Poll: Coastal coho runs

Poll: Coastal coho runs

  • Huge runs, as good as 2014! Propellerheads blew it.

    Votes: 0 0.0%
  • They got it right, just a decent run in 2015.

    Votes: 4 20.0%
  • Really light coho run in 2015, let's hope 2016 is much better.

    Votes: 13 65.0%
  • What the heck are coho?

    Votes: 3 15.0%

  • Total voters
    20
  • Poll closed .

rogerdodger

Moderator
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The shortened wild coho season ends today on the Umpqua, Siuslaw, and Alsea rivers; there was no wild coho season on the Nehalem, and N. Coast rivers were limited to 1 wild coho for the season. These reductions from last year were due to the data causing scientists for NOAA and ODFW to conclude we would be seeing decent coho returns on most rivers but nothing near the big runs in 2014.

So what have people observed?
 
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Irishrover

Moderator
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Up north here on the Columbia the run was much smaller than last year. Last year the B-10 coho action was fantastic it was bumped to a three day hatchery limit. Not sure why the run prediction was so far off. The ocean fishing for coho off the Columbia River was not bad for us but we were lucky. As they say "sometimes chickens, sometimes feathers".
 

BaldTexan

Active member
I've lucked into a few in Tillamook area bays. Clipped and Unclipped. Absolutely nothing compared to last year.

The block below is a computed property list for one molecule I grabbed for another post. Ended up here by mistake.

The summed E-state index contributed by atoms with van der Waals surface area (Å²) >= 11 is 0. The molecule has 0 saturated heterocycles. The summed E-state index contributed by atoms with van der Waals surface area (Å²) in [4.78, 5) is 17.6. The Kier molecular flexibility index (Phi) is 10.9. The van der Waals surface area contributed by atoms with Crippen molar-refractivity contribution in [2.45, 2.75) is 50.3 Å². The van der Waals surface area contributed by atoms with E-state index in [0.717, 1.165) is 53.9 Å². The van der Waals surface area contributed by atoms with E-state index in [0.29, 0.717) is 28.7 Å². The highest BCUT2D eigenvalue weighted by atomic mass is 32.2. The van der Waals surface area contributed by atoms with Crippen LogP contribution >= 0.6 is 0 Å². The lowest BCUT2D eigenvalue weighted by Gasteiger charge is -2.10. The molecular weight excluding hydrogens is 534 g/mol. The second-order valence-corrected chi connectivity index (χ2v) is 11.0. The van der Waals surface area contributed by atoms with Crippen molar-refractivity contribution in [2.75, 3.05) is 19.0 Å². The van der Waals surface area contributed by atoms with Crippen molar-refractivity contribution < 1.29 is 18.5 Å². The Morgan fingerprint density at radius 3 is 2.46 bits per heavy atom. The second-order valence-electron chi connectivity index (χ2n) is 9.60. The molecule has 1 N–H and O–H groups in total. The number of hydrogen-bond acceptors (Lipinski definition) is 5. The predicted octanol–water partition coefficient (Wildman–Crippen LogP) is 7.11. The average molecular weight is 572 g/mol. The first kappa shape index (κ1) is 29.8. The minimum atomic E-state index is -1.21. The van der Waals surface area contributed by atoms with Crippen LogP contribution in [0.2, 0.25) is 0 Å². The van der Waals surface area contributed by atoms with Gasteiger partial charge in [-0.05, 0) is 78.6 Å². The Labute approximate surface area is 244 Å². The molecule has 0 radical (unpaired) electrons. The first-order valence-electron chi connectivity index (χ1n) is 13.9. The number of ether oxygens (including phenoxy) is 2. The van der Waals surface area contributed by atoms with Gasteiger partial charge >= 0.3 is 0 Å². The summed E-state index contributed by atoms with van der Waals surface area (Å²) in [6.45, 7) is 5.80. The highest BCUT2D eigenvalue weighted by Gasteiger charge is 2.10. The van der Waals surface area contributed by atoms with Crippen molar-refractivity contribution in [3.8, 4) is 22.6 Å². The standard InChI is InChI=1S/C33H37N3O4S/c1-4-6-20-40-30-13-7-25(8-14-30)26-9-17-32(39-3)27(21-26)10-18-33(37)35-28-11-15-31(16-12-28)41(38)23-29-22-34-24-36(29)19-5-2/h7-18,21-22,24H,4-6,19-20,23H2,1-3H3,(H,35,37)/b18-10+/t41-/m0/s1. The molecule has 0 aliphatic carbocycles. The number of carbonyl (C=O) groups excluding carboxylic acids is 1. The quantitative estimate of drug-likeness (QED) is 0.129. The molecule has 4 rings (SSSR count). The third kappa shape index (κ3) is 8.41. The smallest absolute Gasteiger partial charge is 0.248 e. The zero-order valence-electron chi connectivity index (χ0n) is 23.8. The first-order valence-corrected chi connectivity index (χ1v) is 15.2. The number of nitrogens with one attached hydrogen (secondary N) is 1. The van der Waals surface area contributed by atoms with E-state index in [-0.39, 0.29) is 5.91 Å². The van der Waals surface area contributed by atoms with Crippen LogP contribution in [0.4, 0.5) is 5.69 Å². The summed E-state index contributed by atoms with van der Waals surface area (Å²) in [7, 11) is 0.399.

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BaldTexan

Active member
I actually caught mine early in the jaws at Nehalem and Tillamook. Haven't caught one since early September....although I haven't really targeted them but last year I caught many fishing for Chinook in Nehalem Bay. I did target jumping, rolling coho at Wheeler with a #6 Blue fox, but caught a nice Chinook hen full of free bait :) I didn't complain.


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What I've seen coming upriver (N. Fk. Nehalem & Necanicum) are mostly smaller coho, <6 lbs. Low percentage of large ones. Due to the sparse rain pattern, NFN has had two one-day runs. Necanicum has had a single-day.

All of that leaves me hopeful that there are actually many more holding offshore for wetter weather... but fearful that we've seen all there is to see (more of a concern for NFN than Necanicum).
 

rogerdodger

Moderator
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Its too early to know. It just started getting really good about this time last year.

not for us, last year we were into the coho big time on the Siuslaw from Sept. 19 to Oct. 9, the lower river was just thick them...this year we found coho to be in earlier (I released one on 9/2), the run seemed to be building by the 9/15 opener this year and then it just seemed to level OFF and fade to a trickle of new fish coming in each day...
 

GoBlueFan

Member
Spoke with my buddy on the OSP and he also said he the limits are down this year. (FYI he said they will be watching the rivers like hawks from afar to make sure people are NOT taking any coho out of the rivers)
 

plumb2fish

Well-known member
I got my first coho of the season on 8-16 this year. 8 1/2lb hatchery fish at the 101 bridge. Weird year for sure...personally I blame the warm water blob off our coast. Warm water=no feed=bad survival for coho in the ocean
 

jamisonace

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True. I just looked and we were having double digit days last year starting the last week in Sept. But the fishing was ridiculous into December as we moved into the free flowing part of the river.